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The Unwelcome - Part 2

 “Team,” Treguard continued. “We shall have to do the strictly forbidden. Mark, stand up! I’m afraid you will have to turn back!”

The advisors were silent. They gave each other confused glances. How could Treguard say this? It is the one prominent rule of the dungeon that had never changed in its infinitive history, and one that Treguard himself had always stuck to under all occasions. Perhaps Treguard wasn’t thinking straight. All the confusion of recent events had really disturbed him. Even so, he stood boldly without any look of hesitation and repeated to Mark that he was to stand.

Mark stood and waited for further instruction. Treguard told the team that Mark had to turn and walk back, as this was the only option open to them. The main advisor told Mark to turn 180 degrees… and walk forward.

The team waited, as did Treguard. None of them knew what to expect. Even Treguard did know what the consequences of turning back would be. He only knew that it had been forbidden by the most powerful sorcerer of the dark ages, long before the dungeon became open to the other side.

Slowly and cautiously, the dungeoneer walked back in the direction he came from. He walked by the view of the magic mirror, but the view in the mirror did not turn to follow behind Mark – as it had been designed by magic only to look ahead, not back.

Nobody could see Mark. One of the advisors shouted out to him. But there was no reply.

“Mark! Can you hear me?” Treguard then yelled. But a loud bell chime suddenly interrupted him, closely followed by a second. Treguard’s heart sank, as he knew what these chimes meant. He had heard them countless times. Mark had not survived the dungeon. The quest had failed.

“Well team, I am truly sorry. I did what I thought was best, and I’m sure you agree.” Treguard said sincerely. One of the advisors nodded in agreement. “Well team, all I can say now is farewell!”

“Spellcasting D-I-S-M-I-S-S”

The team vanished. It had been a while since Treguard had used this technique to see off the advisors, his magic staff was not with him. Majida had taken it with her to look after when she was last seen.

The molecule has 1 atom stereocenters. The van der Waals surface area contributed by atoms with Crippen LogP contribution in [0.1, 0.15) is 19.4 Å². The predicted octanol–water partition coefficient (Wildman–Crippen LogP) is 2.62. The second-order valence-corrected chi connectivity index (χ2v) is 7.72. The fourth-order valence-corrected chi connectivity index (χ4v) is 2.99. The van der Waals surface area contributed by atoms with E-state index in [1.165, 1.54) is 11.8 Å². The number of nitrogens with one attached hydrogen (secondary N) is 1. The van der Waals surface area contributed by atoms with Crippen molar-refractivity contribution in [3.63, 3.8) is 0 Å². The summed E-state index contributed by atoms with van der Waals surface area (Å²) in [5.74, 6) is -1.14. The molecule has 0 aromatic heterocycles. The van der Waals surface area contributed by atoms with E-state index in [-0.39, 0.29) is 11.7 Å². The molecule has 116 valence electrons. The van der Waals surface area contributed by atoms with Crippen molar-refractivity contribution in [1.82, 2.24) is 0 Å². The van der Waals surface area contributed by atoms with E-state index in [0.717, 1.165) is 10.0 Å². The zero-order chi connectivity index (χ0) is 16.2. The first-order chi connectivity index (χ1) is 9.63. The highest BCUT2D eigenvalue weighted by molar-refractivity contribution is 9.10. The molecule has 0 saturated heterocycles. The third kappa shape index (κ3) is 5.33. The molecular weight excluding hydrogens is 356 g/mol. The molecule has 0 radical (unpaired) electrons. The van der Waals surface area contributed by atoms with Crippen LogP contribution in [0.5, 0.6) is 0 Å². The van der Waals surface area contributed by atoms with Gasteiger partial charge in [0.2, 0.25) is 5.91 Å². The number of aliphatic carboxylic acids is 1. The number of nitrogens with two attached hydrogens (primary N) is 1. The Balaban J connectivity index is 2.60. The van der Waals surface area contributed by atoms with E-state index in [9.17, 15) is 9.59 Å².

“Treguard!! Treguard!!” came a call from the magic mirror. Treguard rushed over to it and was surprised to see the three advisors standing on the path home but without Mark. “What’s going on team? I dismissed you! Why have you called me?”

“We have called you because our dungeoneer Mark has not returned to join us. We do not think he has survived.”

“Do not talk nonsense!” Treguard replied. “Mark may have been killed in the dungeon, but he survived in your reality. There must be an explanation for his disappearance.”

“Spellcasting: M-A-R-K”

Suddenly the magic mirror cleared away the view of the advisors and revealed the image of Mark. He appeared motionless and still, but was falling through a heavy mist of blackness and grey.

“Mark! Mark wake up! Can you hear me?” Treguard called, but there was no sign of a reply, or even that Mark had heard him at all. Treguard noticed that Mark was still wearing the helmet of justice. This was extremely odd as usually when a dungeoneer did not succeed in the dungeon, he returned home and the helmet was immediately removed by magic and returned to Treguard in Knightmare Castle. It suddenly struck Treguard that the team was right. Mark had not survived, either in the dungeon or in his own reality.

The bad feeling, which had been in the pit of Treguard’s stomach for a long time now, came to the surface. He realised he finally had to accept it. Since the dungeon did not have any interest in killing the dungeoneer, there must be an outside source at work. A source which had made itself at home in the dungeon. A source that had brought in new obstacles to the dungeon. A source that had brought in that terrible endless corridor, tricking dungeoneers into turning back. A source which seemed to want for dungeoneers to die in the real world, but keeping them in the dungeon. Treguard knew one thing for sure – this intruder of the dungeon did not belong, and most of all, was unwelcome.

Treguard continued to watch the image of Mark until finally he had completely faded into the mist. What had happened to him? Where had he gone when he turned back?

There was only one person who could possibly even hint at what was happening – Hordriss. And he had gone stark raving mad when Treguard last saw him.

Treguard paced back and forth in his chamber wracking his brains as to what to do next. The quest had failed and his was his duty to bring in the next team and start all over again. But how could he could he do this knowing full well that the team was headed straight for either certain death by low life force on the conveyor belt, or by turning back?

Despite all the horrors Treguard had seen down in the depths of the dungeon, Treguard had never faced such a dilemma. There was a time when the task was simple. A team would travel through the dungeon in an effort to complete a task. There was no opposition. There were no devious plots. Of course that was in the past. Back in the days before Pickle or Majida. Back in the days of Merlin the wizard.